South-Kivu Province, eastern Democratic Republic of the Congo (DRC)
Advance the conservation of Grauer's gorilla and other threatened species in the eastern Congo Basin
Grauer’s gorilla (Gorilla beringei graueri), endemic to the Albertine Rift escarpment in eastern Democratic Republic of Congo, has suffered a rapid population decline (70%) as a result of poaching and habitat fragmentation in the last 20 years. Mining has broken up once continuous forested habitat, causing the remaining populations of Grauer’s gorilla in the region to become isolated. This project is a first big step in a longer term initiative to create an ecological corridor stretching across approximately 3,000 km² of forested land, connecting Parc National de Kahuzi-Biega to the Réserve Naturelle d’Itombwe and playing a critical role in preventing the extirpation of isolated populations of great apes and other taxa in this landscape. The rich biodiversity of the area includes the Itombwe massif clawed frog (CR), Prigogine's nightjar (EN), Prigogine's greenbul (EN), chimpanzee (EN), Congo bay-owl (EN), Itombwe golden frog (EN), yellow-crested helmet-shrike (VU) and African forest elephants (VU).
Primates in the DRC are primarily threatened by the mining of precious minerals at artisanal and industrial scale, which contributes to habitat destruction and fragmentation, poaching and pollution of soil and ground water. Mining is the main driver of armed conflict in the region and stimulates human migration, wildlife trafficking, illegal logging for charcoal, colonization of forested areas, bushmeat hunting, and the construction of temporary roads in the forests. The extreme poverty in the region and the communities’ reliance on slash-and-burn agriculture are also drivers of great ape habitat degradation and fragmentation. All of this has led to a rapid population decline of Grauer’s gorilla from an estimated 16,900 individuals in the wild in the mid-1990s to less than 3,800 individuals today.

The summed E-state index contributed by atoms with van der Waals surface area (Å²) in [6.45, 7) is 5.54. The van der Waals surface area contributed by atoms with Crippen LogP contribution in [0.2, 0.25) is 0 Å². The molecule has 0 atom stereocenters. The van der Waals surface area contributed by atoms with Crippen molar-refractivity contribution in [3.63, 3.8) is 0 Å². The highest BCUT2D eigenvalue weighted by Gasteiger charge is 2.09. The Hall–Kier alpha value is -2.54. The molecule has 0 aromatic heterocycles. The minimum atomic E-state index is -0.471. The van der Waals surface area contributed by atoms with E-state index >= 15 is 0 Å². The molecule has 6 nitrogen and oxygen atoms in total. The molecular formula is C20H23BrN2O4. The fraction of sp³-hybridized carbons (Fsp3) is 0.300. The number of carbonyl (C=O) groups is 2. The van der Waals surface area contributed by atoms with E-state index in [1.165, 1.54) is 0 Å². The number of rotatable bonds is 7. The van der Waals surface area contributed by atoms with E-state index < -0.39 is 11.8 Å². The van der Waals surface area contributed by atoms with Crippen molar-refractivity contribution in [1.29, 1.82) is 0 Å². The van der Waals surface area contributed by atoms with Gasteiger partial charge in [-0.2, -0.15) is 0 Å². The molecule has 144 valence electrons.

However, recent surveys conducted by the Wildlife Conservation Society and the Congolese Wildlife Authority show a 18% increase in Grauer’s gorilla numbers in the high-altitude sector of Tshivanga in Kahuzi-Biega National Park resulting from conservation efforts by organizations such as ICFC partner Strong Roots and the increased presence of the Congolese Wildlife Authority. This shows what is possible.
Actions & Results:
Ongoing efforts by our field partner Strong Roots are part of an ambitious plan to empower local communities and indigenous peoples to manage and protect their traditional lands through the establishment of officially designated Forestry Concessions for Local Communities (CFCLs). This project will achieve this designation for four CFCLs spanning 1,123 km2 as part of a ~3,000-km² biological corridor connecting Parc National de Kahuzi-Biega to the Réserve Naturelle d’Itombwe. Crucially the project will benefit local communities beyond simply giving them control of their forests. We will work with communities to develop sustainable livelihoods such as climate-smart agriculture and beekeeping. And community members will be included in great ape monitoring and patrolling and reforestation in the corridor area with agroforestry tree species and native tree species.
Project Field Partner:
Size of Area Involved:
Commitment from ICFC: US$223,755 for first year of a five-year (2020-2024) project
|Photos: Strong Roots|
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